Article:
The independence movement of 1919 is commemorated in South Korea with its own special holiday, which is called March 1st Movement Day. In Korean, it is called “Samil Jeol”.
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In the aftermath of World War I, Korean nationalism was stirred by the Fourteen Points of US President Woodrow Wilson. He expressed a desire for self-determination for all the world’s national groups, and Koreans chafed under the harsh, undemocratic rule of Japan at the time.
Korean students who were studying in Japan began the movement by writing up a document demanding full independence from foreign rule for all of Korea. This paper was later read in public in Korea, and in spite of the attempt to keep the protests peaceful and safe, Japanese military police ultimately suppressed the independence procession held in Pagoda Park.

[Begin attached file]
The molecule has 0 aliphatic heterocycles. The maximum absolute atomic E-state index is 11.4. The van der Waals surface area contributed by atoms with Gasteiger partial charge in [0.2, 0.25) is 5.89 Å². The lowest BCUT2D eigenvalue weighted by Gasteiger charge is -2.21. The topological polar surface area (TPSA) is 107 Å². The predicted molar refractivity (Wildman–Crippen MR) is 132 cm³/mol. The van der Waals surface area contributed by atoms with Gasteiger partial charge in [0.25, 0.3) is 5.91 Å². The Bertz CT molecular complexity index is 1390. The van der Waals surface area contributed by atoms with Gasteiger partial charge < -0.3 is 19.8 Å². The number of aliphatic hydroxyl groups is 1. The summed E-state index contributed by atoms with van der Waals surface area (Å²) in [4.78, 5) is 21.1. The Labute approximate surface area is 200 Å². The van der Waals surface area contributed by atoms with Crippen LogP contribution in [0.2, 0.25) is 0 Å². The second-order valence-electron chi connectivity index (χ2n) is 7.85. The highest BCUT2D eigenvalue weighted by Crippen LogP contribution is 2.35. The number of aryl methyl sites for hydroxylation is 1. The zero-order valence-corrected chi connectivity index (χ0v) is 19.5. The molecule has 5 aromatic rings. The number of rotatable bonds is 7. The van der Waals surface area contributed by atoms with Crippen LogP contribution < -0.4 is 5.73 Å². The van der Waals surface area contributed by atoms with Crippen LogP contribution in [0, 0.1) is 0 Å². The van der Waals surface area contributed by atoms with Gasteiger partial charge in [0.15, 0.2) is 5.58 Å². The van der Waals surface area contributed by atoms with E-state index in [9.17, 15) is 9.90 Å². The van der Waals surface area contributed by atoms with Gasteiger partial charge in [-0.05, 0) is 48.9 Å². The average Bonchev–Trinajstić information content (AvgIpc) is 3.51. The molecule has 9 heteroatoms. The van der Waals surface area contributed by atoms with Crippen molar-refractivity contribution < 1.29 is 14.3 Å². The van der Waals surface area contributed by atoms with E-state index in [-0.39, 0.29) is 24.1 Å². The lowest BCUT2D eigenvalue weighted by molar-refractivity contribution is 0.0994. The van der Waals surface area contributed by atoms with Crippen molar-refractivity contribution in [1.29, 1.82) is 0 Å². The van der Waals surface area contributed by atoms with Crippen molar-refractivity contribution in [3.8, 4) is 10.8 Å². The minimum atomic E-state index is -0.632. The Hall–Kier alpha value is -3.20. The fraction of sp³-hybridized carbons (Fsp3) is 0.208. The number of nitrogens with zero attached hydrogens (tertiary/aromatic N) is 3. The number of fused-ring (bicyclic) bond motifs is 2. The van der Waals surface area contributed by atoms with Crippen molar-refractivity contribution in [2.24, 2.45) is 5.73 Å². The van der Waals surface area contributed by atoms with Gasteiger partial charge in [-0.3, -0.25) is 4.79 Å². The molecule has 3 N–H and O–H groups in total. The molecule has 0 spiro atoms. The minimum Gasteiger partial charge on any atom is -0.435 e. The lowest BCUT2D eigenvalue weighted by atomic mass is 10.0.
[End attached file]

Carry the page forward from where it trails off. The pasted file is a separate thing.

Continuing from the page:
Police then rounded up the protestors and crammed them into a church that they promptly set ablaze. Soldiers even fired into the flames through the windows to ensure there were no survivors. As the Korean independence movement continued, many more were killed, mistreated, or sent to prison.
Eventually, Japan granted Korea more self-government to quell the protests. True independence did not come until after World War II, but March 1st Movement Day looks back to these early struggles for freedom lest they be forgotten.
Many Koreans visit historic sites like Seodamun Prison History Hall or Independence Hall of Korea on March 1st Movement Day. It is a day to fly the Korean flag, learn about Korean history, and take pride in being Korean.